In this divisive political climate, it's not exactly a simple question: What's the happiest city in the United States?
That is what the financial advice website WalletHub set out to answer this week with its ranking of the happiest cities in the U.S. The results: You might want to consider moving to a tech city--and one that has plenty of sunshine.
Eight of the top 10 cities are in California, including Silicon Valley powerhouses San Jose and San Francisco, which came in at No. 2 and No. 4, respectively.
WalletHub ranked 150 of the largest cities in the country based on how well they fared in providing for their citizens in three different categories: emotional and physical well-being, income and employment, and community and environment. WalletHub found that San Francisco and San Jose--both of which routinely top lists of the cities with the highest-paid workers--dominated the income and employment categories, coming in at No. 2 and No. 3, respectively. Scores in the income and employment category were calculated based on a number of factors--including the share of households earning incomes above $75,000, job satisfaction, job security, and the unemployment rate.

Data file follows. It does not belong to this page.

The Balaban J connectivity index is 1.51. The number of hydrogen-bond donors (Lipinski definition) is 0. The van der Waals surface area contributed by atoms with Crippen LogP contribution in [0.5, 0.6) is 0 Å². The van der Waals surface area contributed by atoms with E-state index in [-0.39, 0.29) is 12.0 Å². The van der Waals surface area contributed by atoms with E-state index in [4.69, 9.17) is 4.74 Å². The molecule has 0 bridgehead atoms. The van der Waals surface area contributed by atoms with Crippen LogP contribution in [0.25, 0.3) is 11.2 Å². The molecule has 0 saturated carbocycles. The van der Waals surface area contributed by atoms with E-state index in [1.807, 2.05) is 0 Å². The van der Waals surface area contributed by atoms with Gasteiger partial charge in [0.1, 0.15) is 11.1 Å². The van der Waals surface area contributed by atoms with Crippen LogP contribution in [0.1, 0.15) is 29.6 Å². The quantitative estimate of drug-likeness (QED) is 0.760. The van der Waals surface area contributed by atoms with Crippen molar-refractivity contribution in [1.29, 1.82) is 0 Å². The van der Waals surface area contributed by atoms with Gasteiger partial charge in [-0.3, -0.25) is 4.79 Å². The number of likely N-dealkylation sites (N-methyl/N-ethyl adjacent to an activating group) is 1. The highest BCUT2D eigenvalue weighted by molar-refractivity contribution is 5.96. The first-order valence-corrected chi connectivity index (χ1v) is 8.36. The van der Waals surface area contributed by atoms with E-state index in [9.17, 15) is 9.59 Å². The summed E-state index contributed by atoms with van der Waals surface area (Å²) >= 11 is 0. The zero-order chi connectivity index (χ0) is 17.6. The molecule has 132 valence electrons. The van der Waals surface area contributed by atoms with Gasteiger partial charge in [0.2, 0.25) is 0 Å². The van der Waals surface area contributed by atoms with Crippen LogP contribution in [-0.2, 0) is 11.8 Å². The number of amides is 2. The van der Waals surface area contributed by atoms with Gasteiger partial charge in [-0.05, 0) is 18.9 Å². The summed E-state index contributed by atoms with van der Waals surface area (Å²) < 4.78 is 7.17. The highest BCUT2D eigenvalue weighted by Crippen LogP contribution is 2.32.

The rankings come at a time when rising housing costs have Bay Area residents--tech workers included--grappling with whether they should continue to call the area home. A boom in luxury housing for the wealthy has made affordable housing hard to come by. A 2016 poll found that one-third of Bay Area residents were considering leaving the area, citing housing as one of the factors. The median home values in San Jose and San Francisco are $852,000 and $1.1 million, respectively, according to Zillow. WalletHub did not include cost of living as one of its criteria when calculating its happiest-cities rankings.
Nonetheless, the rankings suggest the luster of the Silicon Valley brand isn't diminishing anytime soon. The city that secured the title of the happiest in the U.S. was Fremont, California. Located on the outskirts of the Bay Area, Fremont began rebranding itself in 2013, as the city's economic development council wanted to prove that it could compete with nearby San Jose and Mountain View. The tag line leaders decided upon: "Think Silicon Valley."